Electrical wire 14-2 with ground (C) D FriedmanElectrical Wire Insulation Stripping Procedure
How to properly remove insulation from electrical wires when making connections to devices

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How to strip insulation from electrical wires when wiring a light switch or electrical receptacle.

Here we explain how much insulation to remove and to avoid damaging the electrical wire when preparing wires for connections to receptacles or switches.

This article series describes how to choose, locate, and wire an electrical receptacle in a home. Electrical receptacles (also called electrical outlets or "plugs" or "sockets") are simple devices that are easy to install, but there are details to get right if you want to be safe.

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How Much Insulation to Strip Off of the Electrical Wire?

Wire strip gauge (C) D Friedman

If the wire insulation is stripped the perfect amount then after it has been inserted into the clamp or wrapped around the screw you'll see that no wire insulation is under the connector itself, but little or no bare wire is exposed past the edges of the connector.

Above our white wire was stripped correctly - the stripped end was pushed into the clamp until it stopped, and the screw was tightened against bare copper, but just about 1/16" or less of bare copper shows above the screw (photo shown above left).

Our black wire was stripped too much (photo above-right) and some unnecessary bare copper remains exposed after the screw was tightened.

If you going to wrap the electrical wire around the terminal screw on the electrical receptacle (or a light switch terminal) you need to strip back a bit more than 1/2-inch in order to have enough copper to go around the screw leaving no insulation under the screw head when it is tightened.

Our photo (left) shows the strip gauge marked on the edge of our receptacle - those two parallel lines cast into the black plastic housing just below our stripped-back white wire.

Readers of this article should also see ELECTRICAL CODE BASICS, ELECTRICAL DEFINITIONS.

This website provides information about a variety of electrical hazards in buildings, with articles focused on the inspection, detection, and reporting of electrical hazards and on proper electrical repair methods for unsafe electrical conditions. Critique and content suggestions are invited. Credit is given to content editors and contributors.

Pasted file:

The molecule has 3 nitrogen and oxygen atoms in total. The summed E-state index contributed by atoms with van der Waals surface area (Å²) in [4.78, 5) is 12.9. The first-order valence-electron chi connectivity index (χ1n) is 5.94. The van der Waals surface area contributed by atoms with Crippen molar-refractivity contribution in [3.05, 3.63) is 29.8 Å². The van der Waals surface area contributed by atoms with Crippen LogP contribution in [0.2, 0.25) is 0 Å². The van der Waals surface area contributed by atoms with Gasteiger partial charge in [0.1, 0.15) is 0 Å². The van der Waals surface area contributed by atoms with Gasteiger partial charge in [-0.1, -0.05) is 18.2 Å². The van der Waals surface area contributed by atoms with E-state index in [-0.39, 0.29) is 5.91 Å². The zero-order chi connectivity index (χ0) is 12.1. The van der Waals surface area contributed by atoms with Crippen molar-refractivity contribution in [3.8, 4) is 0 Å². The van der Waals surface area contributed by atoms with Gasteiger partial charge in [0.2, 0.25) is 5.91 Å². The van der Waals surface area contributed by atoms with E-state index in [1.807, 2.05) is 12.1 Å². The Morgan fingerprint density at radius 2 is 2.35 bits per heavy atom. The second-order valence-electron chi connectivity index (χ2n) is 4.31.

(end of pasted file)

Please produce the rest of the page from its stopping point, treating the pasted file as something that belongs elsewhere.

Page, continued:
Nicks in Stripped Electrical Wires Make a Bad Connection & Risks Broken Wires

Image of a damaged electrical wire (C) Carson Dunlop Associates

Don't damage electrical wires by nicking them: When installing, securing, or stripping insulation from wiring in order to make a connection, the wire and its insulation must not be nicked or damaged, as we show in the sketch at left, courtesy of Carson Dunlop Associates. Why?

Ultimately nicked electrical wires are far more likely to actually break off completely.

The risk of breakage is increased at an electrical receptacle (compared with say a light fixture) because repeated insertion and removal of wall plugs from the receptacle device itself tend to jiggle the device around in its mount, moving the wires connected to it, flexing them, and breaking at nicks.

Nicked electrical wires may also break off when the device is being pushed back into the electrical box.

Finally, where the available free length of an electrical wire inside of an electrical box is already short, you'll be very sorry if you nick the wire end and later break it off, making the remaining wire shorter still.

Ground Wire Stripping & Paper Removal

Electrical wire 14-2 with ground (C) D Friedman

Typically the ground wire is bare of plastic insulation, but it may be necessary to remove paper around the wire before connecting it. We like to remove all of the paper around the ground wire rather than leave electro-kindling inside the junction box.

In our photo, left, I've pushed the paper off of the ground wire - but have not yet torn it away from the assembly.

If there is more than one feeder wire entering the electrical junction box then all of the grounds are connected together as well as being connected to the ground screw on the receptacle itself. Special crimp-on connectors are used by professionals to join multiple ground wires in the electrical box, but it is also permitted to use a twist-on connector (which takes more space).

If the junction box is plastic, you're done.

If the junction box is metal, a ground wire is also connected to the metal box using an approved grounding screw or clamp device to tie the wire end to the box.

Most metal electrical boxes have a threaded hole intended for use as a connection point for the ground wire connecting screw, as illustrated in our photograph (left).

Details about how to wire up an electrical receptacle are at ELECTRICAL RECEPTACLE CONNECTION DETAILS - where to connect black, white, red, green, ground wires.


Continue reading at TYPES of ELECTRICAL RECEPTACLES or select a topic from the More Reading links shown below.

Or see ELECTRICAL WIRE STRIPPING TIPS for more deatils about preparing electrical wires for connection to devices.

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